Lady Liberty, The Empire State Building, Brooklyn Bridge. These are just a few examples of what one might visualize when asked about New York City. With five boroughs, eight million inhabitants, glitz, glamour, guns and gangs, it holds true that the city undoubtedly never sleeps.

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Manhattans Lower East Side, once a heavily populated immigrant neighborhood is now reveled as the epitome of cool, with its bohemian lifestyle, trendy bar scene, heavy tie to pop culture and never-ending happy hour. Bloody Mary’s and Oysters anyone?

But wait, let’s pause this modern day image for just a minute and travel back in time and perhaps you’d be surprised to find this painted picture stripped back to something incredibly raw and unrefined.

Kill City: Lower East Side Squatters: 1992- 2000 (2015) is Ash Thayer’’s 176-page visual tribute to those who have had to make a life out of nothing on the streets 20 years ago.

The early 90’s saw Thayer, —a 19 year old Memphis native—struggling to pay rent, bills and tuition for art school, which in turn forced her into a life on the streets. Armed only with her camera, the artist began to document life as a resident of See Skwat, a squatter’s haven located on Avenue C, between 9th and 10th Street in the Lower East Side.

Published 20 years after the initial events took place, Thayer’’s work incorporates photography and text, following her and the surrounding community’s stubborn yet dignified approach to unconventional housing, come rain, hail or shine.

Ryan Shenker, a squatter who was present at 1995’s Thirteenth Street squat eviction states: “When you lived in a squat, it was your job to protect it. We looked out for the sister squats in the neighborhood, or any squat that asked for help.”

The beauty of Kill City can be found in the brief stories told from the perspective of those who lived a life most of us will never know. Perceived human archetypes of the squatter movement are broken down; the veil is lifted, we see a side we never imagined possible for behind the boarded up windows and graffiti thrived a community not so different to yours or mine. Photos accompanying the text depict scenes of passionate protest alongside the cold iron fist of the law.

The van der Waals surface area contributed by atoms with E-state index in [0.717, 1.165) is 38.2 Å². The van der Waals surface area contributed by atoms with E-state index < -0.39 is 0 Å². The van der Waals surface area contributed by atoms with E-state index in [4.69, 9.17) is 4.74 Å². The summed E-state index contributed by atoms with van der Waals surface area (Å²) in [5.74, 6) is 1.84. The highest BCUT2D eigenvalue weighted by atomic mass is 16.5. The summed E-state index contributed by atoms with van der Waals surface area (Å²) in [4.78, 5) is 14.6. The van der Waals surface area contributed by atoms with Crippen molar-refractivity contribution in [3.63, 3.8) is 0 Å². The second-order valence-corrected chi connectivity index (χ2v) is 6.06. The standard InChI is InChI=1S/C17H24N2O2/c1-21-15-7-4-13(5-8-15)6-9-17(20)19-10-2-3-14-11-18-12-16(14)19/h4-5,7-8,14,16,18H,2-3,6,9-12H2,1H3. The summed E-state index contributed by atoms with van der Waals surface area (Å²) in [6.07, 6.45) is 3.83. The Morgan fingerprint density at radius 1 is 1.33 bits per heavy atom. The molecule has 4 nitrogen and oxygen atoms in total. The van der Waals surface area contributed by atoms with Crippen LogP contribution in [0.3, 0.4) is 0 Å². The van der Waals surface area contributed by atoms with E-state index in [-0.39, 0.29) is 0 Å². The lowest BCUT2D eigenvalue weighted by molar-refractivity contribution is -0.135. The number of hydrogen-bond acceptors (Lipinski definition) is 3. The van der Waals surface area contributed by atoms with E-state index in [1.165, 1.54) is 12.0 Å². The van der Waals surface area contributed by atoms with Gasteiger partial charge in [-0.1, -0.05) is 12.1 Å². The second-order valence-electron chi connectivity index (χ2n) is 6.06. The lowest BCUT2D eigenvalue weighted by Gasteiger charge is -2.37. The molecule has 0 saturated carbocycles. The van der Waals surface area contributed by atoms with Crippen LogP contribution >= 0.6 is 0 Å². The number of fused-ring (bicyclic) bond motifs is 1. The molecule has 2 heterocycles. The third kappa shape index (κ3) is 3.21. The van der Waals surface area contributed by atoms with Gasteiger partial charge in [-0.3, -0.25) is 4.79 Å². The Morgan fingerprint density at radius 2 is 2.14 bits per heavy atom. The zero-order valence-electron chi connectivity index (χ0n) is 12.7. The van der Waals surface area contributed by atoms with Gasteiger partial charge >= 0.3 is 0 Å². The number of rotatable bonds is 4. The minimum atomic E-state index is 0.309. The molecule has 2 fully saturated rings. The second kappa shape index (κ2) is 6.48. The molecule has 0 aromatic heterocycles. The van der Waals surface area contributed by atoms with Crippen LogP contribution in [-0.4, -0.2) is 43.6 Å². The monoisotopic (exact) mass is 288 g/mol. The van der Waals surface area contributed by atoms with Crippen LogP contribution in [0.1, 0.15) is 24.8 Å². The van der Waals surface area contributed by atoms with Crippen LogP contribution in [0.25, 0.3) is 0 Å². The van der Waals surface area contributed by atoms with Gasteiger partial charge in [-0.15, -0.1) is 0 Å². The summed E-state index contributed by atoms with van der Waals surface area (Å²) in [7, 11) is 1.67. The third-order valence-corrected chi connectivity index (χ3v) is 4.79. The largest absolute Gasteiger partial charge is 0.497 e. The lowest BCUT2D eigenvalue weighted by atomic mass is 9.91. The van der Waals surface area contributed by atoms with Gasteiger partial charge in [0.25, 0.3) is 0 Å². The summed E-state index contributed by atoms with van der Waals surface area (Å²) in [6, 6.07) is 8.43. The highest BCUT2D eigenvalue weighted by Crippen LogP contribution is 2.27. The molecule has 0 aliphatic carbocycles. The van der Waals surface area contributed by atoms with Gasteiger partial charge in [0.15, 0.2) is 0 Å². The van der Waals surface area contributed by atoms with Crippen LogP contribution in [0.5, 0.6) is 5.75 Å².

“Most squatters would work the equivalent of full-time jobs on building their apartments, and preparing them for winter survival. Women and men worked side by side, equally” writes Thayer.

That is not to say the book does not highlight the extreme hardships linked to living on the streets. Kill City explores blistering summers and nail biting blizzards, not to mention the lack of modern day luxuries such as plumbing, gas, water and walls, things most take for granted.

Rick, a squatter and Thayer’’s friend states:  “That first night I stayed in my new room it was cold as fuck, and there was no real window, so the wind howled through, whistling eerie jug band melodies out of the half-full piss bottles stacked in the corner.”

With an additional sinister note, he continues to state:”It was a rough first winter. We had eight blizzards that year, and it was also my first year as a bike messenger. One night I came home from work to find a junkie frozen to death on my street in an abandoned car, all curled up on his back like a dead spider.”

Yet hardship can prove its fair share of positive outcomes. In order to grow, one must struggle. Taz, a resident of See Skwat proudly states: “The best part of my life was working on that building, it taught me skills, selflessness, trust, community, and pride. Life’s reward was being there and taking nothing for granted. The accomplishments are endless. I was, and still am, 100% in love with the loyalty that bled out of every single one of us.”

Thayer’’s book encompasses strong goals. Firstly, there is her vision to clear the public’s misrepresentation of a squatters life and secondly, to remind us of a time before gentrification, a time where salvaging through trash and dumpster diving was not an option but a necessity. It is a book dedicated to the punks, the gypsies, the outcasts and artists, the worn and the reckless. For they are still human, trying to get through each day, like you and I.


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By Marnie Feuerriegel